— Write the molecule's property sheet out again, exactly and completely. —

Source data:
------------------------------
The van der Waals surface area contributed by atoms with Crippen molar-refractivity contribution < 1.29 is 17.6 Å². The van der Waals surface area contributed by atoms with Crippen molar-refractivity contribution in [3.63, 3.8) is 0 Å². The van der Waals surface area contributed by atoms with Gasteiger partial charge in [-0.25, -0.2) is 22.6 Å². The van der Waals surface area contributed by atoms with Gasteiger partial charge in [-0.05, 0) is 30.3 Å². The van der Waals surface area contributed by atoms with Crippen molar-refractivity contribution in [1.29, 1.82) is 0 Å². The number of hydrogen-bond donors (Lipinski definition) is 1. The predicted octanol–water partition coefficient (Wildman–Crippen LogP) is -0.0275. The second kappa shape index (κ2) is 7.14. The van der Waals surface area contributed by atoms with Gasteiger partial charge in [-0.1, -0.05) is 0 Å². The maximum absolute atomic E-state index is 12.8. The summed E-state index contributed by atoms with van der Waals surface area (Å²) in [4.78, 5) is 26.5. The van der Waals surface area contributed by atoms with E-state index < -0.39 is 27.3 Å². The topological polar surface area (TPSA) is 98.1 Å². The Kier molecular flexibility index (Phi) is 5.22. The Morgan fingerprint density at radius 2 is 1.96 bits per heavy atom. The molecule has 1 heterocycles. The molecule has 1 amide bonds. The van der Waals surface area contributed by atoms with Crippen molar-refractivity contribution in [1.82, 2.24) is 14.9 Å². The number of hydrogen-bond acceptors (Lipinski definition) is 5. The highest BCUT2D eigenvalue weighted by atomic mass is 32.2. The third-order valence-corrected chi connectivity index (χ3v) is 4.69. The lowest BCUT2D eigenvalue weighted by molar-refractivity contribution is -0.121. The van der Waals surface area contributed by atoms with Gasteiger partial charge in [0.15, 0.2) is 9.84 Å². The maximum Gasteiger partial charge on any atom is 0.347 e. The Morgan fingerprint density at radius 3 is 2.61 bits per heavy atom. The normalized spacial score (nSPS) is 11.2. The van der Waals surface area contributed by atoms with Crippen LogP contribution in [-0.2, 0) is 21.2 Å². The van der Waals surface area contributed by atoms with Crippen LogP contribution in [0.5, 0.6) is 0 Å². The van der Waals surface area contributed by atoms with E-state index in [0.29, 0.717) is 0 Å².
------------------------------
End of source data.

The van der Waals surface area contributed by atoms with Crippen molar-refractivity contribution < 1.29 is 17.6 Å². The van der Waals surface area contributed by atoms with Crippen molar-refractivity contribution in [3.63, 3.8) is 0 Å². The van der Waals surface area contributed by atoms with Gasteiger partial charge in [-0.25, -0.2) is 22.6 Å². The van der Waals surface area contributed by atoms with Gasteiger partial charge in [-0.05, 0) is 30.3 Å². The van der Waals surface area contributed by atoms with Crippen molar-refractivity contribution in [1.29, 1.82) is 0 Å². The number of hydrogen-bond donors (Lipinski definition) is 1. The predicted octanol–water partition coefficient (Wildman–Crippen LogP) is -0.0275. The second kappa shape index (κ2) is 7.14. The van der Waals surface area contributed by atoms with Gasteiger partial charge in [-0.1, -0.05) is 0 Å². The maximum absolute atomic E-state index is 12.8. The summed E-state index contributed by atoms with van der Waals surface area (Å²) in [4.78, 5) is 26.5. The van der Waals surface area contributed by atoms with E-state index < -0.39 is 27.3 Å². The topological polar surface area (TPSA) is 98.1 Å². The Kier molecular flexibility index (Phi) is 5.22. The Morgan fingerprint density at radius 2 is 1.96 bits per heavy atom. The molecule has 1 heterocycles. The molecule has 1 amide bonds. The van der Waals surface area contributed by atoms with Crippen molar-refractivity contribution in [1.82, 2.24) is 14.9 Å². The number of hydrogen-bond acceptors (Lipinski definition) is 5. The highest BCUT2D eigenvalue weighted by atomic mass is 32.2. The third-order valence-corrected chi connectivity index (χ3v) is 4.69. The lowest BCUT2D eigenvalue weighted by molar-refractivity contribution is -0.121. The van der Waals surface area contributed by atoms with Gasteiger partial charge in [0.15, 0.2) is 9.84 Å². The maximum Gasteiger partial charge on any atom is 0.347 e. The Morgan fingerprint density at radius 3 is 2.61 bits per heavy atom. The normalized spacial score (nSPS) is 11.2. The van der Waals surface area contributed by atoms with Crippen LogP contribution in [-0.2, 0) is 21.2 Å². The van der Waals surface area contributed by atoms with Crippen LogP contribution in [0.5, 0.6) is 0 Å². The van der Waals surface area contributed by atoms with E-state index in [0.29, 0.717) is 0 Å².